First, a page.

Many prominent conservatives of the 20th century have commented on moral superiority of a love of a particular place and community over a general cosmopolitan love of humanity. For a multitude of reasons, suburban living does not help to foster this love of one’s immediate surroundings. Suburbs, despite being a “nice” and “comfortable” place to live, create a set of conditions that undermine the development of a genuine love of one’s land and neighbor by physically separating one from two of the most important aspects of human existence: work and community. In the absence of a genuine love of place, many suburbanites, especially the young and idealistic, choose to embrace a humanistic worldview that happens to exclude most of humanity.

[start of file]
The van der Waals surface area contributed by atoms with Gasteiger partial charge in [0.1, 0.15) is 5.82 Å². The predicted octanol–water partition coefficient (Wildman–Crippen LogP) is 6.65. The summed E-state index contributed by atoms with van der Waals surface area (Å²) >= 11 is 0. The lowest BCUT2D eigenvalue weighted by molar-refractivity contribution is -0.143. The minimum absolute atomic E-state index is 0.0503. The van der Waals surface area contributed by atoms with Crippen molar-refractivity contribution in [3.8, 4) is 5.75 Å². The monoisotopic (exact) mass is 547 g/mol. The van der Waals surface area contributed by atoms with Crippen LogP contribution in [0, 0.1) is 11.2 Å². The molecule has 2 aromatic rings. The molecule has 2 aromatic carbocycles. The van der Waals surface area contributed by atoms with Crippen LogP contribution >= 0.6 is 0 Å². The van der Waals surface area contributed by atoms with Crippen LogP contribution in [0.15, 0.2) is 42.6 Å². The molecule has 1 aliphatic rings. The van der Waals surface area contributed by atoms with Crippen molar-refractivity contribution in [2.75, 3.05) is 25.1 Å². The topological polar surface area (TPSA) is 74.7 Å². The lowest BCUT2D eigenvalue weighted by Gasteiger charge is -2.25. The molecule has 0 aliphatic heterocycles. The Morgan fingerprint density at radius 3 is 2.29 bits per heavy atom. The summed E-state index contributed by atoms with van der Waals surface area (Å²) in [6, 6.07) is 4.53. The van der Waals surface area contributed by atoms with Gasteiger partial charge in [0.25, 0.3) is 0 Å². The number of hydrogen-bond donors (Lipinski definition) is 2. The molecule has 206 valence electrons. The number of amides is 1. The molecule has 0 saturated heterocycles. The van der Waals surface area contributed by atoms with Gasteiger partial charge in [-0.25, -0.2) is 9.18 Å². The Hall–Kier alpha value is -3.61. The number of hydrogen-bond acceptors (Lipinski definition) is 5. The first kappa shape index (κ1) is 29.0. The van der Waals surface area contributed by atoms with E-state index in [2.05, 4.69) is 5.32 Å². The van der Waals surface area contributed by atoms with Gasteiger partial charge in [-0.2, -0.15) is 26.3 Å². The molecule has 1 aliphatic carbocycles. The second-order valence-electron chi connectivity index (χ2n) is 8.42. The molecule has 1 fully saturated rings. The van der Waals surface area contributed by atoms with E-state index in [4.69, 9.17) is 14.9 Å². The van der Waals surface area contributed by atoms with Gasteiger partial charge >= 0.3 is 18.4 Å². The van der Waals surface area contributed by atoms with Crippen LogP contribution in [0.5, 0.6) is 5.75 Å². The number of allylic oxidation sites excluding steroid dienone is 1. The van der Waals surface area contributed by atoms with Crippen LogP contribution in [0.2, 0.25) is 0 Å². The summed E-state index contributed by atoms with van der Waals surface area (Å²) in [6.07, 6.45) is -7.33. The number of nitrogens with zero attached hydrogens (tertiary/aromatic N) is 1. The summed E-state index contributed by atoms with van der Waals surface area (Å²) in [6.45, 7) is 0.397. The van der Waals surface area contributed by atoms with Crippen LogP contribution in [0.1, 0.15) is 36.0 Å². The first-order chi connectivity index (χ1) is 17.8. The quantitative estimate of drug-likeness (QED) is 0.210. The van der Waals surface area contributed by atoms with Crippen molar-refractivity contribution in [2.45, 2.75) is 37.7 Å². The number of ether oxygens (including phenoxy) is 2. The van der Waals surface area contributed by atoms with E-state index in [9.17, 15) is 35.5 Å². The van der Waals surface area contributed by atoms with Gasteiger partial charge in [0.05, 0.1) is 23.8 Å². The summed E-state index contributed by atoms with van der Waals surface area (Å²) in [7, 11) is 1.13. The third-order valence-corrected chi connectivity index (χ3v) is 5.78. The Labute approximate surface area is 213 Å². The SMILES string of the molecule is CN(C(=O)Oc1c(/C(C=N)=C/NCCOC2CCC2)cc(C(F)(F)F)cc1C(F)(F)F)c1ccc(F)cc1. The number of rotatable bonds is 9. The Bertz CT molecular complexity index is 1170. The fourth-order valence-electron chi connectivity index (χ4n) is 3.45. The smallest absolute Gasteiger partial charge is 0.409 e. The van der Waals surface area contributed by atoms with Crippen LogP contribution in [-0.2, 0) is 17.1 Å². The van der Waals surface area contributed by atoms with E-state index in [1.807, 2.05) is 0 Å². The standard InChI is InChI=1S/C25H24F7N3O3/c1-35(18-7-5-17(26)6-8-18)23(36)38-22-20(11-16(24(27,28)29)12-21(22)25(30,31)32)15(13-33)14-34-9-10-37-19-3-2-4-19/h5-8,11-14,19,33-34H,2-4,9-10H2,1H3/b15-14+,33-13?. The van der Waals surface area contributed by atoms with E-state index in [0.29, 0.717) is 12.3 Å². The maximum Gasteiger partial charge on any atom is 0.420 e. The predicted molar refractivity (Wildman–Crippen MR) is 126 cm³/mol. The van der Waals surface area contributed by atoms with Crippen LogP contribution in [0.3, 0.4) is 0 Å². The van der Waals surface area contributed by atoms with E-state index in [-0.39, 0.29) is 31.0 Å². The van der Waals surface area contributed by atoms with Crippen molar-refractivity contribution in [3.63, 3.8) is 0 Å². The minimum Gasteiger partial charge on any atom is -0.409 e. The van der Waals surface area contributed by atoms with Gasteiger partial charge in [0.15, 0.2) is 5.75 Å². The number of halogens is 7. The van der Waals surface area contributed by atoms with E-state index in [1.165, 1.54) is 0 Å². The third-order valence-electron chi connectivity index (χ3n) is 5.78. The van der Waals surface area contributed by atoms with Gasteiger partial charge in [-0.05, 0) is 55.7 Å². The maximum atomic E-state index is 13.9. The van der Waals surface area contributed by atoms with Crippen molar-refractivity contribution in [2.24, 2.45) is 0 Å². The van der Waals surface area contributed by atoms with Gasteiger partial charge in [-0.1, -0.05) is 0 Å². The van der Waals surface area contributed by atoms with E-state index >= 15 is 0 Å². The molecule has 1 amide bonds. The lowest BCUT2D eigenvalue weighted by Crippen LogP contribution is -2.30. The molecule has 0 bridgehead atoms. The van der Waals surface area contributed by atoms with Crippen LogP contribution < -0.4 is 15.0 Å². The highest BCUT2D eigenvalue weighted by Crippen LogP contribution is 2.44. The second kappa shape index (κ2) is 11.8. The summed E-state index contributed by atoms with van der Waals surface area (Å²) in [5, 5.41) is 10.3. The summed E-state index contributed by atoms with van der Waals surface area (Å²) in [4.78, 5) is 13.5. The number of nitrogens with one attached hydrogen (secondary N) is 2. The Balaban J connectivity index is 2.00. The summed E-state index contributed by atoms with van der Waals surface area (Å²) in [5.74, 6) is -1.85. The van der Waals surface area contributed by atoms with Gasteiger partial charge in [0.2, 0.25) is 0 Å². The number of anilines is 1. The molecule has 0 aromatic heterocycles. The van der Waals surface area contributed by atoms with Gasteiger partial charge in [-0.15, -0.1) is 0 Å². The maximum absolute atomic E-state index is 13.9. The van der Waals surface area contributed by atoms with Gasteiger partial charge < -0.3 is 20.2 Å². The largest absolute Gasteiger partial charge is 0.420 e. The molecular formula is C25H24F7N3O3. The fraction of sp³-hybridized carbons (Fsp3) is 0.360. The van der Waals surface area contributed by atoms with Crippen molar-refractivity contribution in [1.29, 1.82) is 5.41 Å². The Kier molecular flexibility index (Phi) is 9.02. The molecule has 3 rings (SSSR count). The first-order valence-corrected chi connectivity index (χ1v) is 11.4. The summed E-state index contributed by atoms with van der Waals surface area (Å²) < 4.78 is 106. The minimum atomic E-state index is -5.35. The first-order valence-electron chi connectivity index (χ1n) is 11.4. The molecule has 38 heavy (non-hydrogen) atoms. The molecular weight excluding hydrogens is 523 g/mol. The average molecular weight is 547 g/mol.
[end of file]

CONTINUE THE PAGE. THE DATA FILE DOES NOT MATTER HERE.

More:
Author information: Joseph Natali is a graduate of Saint Vincent College in Latrobe Pennsylvania, bearing degrees in Politics and History. He is currently a faculty member at Chandler Preparatory Academy, a classical charter school in Chandler, Arizona, teaching 12th grade Humane Letters and 11th grade Economics.



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